“I come from a small-framed, hard-nose, not-taking-anything-from-anyone, sharp-dressing mother, who grew up in Eufaula, Alabama, and migrated to the north during the Great Migration at the age of 9 and landed in Elyria, Ohio,” Glynn began. “By 17, she was pregnant with her first child, a son: Kenneth L. Glynn. She wanted to give me up for adoption, but my grandmother made her keep me, so she had to grow up really quickly.”

Glynn didn’t meet his real father until he was in his 30s. He also served 10 years in the U.S. Army.

“I come from barriers that I had to knock down to save my life,” he said. “I remember how when I attended school for the first time it scared me to find out how further the other kids were already ahead of me.”

Yet, LCCC gave Glynn a new purpose, and now it is where he proudly says he comes from.

“I come from the courage to go back to school after losing my job at the steel mill,

20 years of back-breaking work that filled my banking account but emptied my soul,” he said. “… I come from Lorain County Community College where my dreams became a reality. Where everyone smiles and shares in successes. Where people like me rise to the next level. Where our dreams become the keys to unlocking our once-trapped lives.”

Glynn’s words moved the crowd, but he represented only one LCCC success story. That is what a college graduation is all about. It is the culmination of years of studying for tough tests, writing lengthy and thought-provoking papers, picking the right courses and following through on a plan even when life throws a few curveballs.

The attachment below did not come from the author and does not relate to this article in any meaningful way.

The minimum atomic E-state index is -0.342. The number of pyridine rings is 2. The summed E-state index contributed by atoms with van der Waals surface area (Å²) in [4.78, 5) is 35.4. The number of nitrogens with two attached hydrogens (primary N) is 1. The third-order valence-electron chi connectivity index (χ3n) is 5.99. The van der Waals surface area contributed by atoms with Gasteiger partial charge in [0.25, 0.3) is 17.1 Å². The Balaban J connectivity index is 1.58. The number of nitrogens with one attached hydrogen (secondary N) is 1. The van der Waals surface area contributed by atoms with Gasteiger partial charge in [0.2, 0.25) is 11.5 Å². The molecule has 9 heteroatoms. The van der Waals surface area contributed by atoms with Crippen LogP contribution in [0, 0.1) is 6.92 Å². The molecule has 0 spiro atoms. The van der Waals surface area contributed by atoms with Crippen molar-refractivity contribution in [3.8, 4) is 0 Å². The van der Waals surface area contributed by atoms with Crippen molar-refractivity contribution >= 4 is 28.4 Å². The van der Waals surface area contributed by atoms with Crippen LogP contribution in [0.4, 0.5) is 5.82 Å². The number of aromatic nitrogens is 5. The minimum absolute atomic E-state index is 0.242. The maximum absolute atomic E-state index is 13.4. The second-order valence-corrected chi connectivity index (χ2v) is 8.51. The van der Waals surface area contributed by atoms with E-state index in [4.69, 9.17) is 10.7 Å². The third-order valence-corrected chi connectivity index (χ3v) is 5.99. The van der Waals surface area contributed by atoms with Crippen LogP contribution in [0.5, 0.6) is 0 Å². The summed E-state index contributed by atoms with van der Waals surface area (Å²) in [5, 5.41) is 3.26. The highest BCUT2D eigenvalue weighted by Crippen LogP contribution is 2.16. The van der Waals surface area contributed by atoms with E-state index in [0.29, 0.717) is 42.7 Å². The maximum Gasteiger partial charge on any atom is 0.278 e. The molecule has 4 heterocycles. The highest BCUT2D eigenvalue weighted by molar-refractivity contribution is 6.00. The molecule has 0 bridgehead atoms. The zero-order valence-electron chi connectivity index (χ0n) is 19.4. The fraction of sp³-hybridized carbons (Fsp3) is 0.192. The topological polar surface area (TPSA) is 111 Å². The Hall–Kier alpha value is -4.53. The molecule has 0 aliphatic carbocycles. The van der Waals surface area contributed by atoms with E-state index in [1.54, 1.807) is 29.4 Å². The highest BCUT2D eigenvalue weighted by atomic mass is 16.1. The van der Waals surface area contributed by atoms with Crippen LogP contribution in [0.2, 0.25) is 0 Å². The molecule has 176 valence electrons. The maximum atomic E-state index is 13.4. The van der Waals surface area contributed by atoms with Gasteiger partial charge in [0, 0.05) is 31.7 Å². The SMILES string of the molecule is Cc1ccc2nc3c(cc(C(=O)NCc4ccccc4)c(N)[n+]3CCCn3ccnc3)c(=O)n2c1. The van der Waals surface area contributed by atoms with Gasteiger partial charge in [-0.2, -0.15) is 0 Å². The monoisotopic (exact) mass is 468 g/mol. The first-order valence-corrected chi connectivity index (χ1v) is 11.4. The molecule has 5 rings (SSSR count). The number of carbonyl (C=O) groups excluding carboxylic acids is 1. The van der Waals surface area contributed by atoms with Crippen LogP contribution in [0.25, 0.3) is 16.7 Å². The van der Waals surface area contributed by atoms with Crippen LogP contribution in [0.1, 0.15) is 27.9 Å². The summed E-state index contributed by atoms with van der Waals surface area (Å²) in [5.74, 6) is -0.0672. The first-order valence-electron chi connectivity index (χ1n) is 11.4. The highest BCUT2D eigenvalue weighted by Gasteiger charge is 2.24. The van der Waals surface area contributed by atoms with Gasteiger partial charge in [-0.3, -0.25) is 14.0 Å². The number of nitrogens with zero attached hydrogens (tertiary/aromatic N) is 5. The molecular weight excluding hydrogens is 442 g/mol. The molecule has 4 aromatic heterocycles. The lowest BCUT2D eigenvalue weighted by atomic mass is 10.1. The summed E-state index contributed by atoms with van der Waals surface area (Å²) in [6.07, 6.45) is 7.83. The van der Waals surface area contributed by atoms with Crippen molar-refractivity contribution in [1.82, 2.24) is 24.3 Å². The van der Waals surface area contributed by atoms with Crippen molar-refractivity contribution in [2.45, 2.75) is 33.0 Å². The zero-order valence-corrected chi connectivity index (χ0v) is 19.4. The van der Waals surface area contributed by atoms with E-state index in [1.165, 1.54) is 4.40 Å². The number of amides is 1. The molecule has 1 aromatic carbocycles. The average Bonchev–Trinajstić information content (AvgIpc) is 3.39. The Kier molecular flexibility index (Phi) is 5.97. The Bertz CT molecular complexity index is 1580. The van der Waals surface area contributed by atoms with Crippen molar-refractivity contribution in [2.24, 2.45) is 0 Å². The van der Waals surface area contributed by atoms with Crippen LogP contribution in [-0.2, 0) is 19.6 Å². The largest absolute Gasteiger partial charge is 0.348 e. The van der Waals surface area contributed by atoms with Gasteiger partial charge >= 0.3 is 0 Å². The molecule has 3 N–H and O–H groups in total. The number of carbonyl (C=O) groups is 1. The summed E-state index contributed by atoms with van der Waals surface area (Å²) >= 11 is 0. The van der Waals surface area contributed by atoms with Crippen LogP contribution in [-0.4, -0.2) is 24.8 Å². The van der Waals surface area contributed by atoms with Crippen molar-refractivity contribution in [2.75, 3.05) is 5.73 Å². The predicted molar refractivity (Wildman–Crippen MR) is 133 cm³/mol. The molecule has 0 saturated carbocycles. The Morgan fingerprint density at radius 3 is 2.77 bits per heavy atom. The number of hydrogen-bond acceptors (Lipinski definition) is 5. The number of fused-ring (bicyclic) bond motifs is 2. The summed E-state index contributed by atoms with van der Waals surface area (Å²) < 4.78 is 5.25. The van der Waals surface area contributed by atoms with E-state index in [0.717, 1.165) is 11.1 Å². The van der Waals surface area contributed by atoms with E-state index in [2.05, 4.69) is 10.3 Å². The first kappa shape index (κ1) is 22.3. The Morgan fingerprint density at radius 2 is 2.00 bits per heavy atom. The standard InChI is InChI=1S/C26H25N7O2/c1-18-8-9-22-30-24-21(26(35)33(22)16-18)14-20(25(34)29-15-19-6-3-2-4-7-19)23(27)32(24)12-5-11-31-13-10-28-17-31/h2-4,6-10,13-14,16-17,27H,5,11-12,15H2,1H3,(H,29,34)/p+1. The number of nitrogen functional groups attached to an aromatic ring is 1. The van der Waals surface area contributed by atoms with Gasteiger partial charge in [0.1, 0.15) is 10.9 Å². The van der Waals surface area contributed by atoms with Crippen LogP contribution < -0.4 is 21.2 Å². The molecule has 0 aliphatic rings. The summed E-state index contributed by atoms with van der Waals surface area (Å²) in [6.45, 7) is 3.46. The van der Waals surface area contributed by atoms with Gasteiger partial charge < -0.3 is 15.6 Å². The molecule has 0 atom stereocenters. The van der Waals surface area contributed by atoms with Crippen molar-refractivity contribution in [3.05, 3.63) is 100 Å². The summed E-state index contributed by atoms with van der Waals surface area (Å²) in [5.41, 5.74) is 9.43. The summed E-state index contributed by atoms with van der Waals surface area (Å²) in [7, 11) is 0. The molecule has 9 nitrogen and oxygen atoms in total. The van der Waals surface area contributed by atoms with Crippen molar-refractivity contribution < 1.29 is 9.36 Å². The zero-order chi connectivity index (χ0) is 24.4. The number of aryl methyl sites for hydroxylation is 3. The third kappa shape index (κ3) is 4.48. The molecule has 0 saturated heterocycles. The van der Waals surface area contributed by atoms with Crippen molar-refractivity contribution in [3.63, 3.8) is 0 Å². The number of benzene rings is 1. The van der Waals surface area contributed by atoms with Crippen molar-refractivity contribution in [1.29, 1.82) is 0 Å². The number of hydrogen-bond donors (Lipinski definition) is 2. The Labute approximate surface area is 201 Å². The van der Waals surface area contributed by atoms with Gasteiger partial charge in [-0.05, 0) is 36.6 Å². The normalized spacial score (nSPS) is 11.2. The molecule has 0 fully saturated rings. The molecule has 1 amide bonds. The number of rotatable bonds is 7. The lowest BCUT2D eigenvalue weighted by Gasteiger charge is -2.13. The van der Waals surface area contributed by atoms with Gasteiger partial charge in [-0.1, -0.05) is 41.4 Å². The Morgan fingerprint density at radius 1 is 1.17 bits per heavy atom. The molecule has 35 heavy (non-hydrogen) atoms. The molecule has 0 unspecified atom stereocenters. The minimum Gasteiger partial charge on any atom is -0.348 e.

There is something special about a LCCC graduation because within the horde of black robe-wearing graduates who must wait patiently for their turn to walk across the stage are stories of family struggles to overcome, family promises to keep and family memories to make.

“I love when education is a family affair,” Ballinger said. “I know there are several family members together today in caps and gowns.”

One such graduation story is that of Randy Churchill and his son, Nick.

Churchill earned an associate degree in construction management, a college journey that started and stopped in the 1980s. His son received a bachelor’s degree in computer science and engineering from The University of Toledo through the University Partnership.

Keynote speaker Michael J. Brown, the president of Barrick USA, the largest gold mining company in the world, said it is the tenacity to overcome the struggles, keep the promises and make the family memories that makes him champion community-college graduates.

“Persisting to graduation at a community college is a noted accomplishment,” he said. “Traditional students at residential four-year colleges typically have a campus life focused on peers, classes and social events. While the community college student struggles to fit courses, and maybe tutoring, into schedules that are often constrained by part- or full-time jobs, family commitments, child rearing, long commutes and maybe food insecurity.”

Until Saturday, Brown could say only that he attended LCCC. The lack of three credits kept him from saying he was an LCCC graduate for 40 years.

Ballinger rectified that problem for him, conferring an associate of arts degree to Brown as he pumped his fist and beamed from ear to ear.

“I am a proud supporter of community colleges, and now I can finally say that I am a graduate of Lorain County Community College,” Brown said.

Contact Lisa Roberson at 329-7121 or lroberson@chroniclet.com. Follow her on Twitter @LisaRobersonCT and like her on Facebook.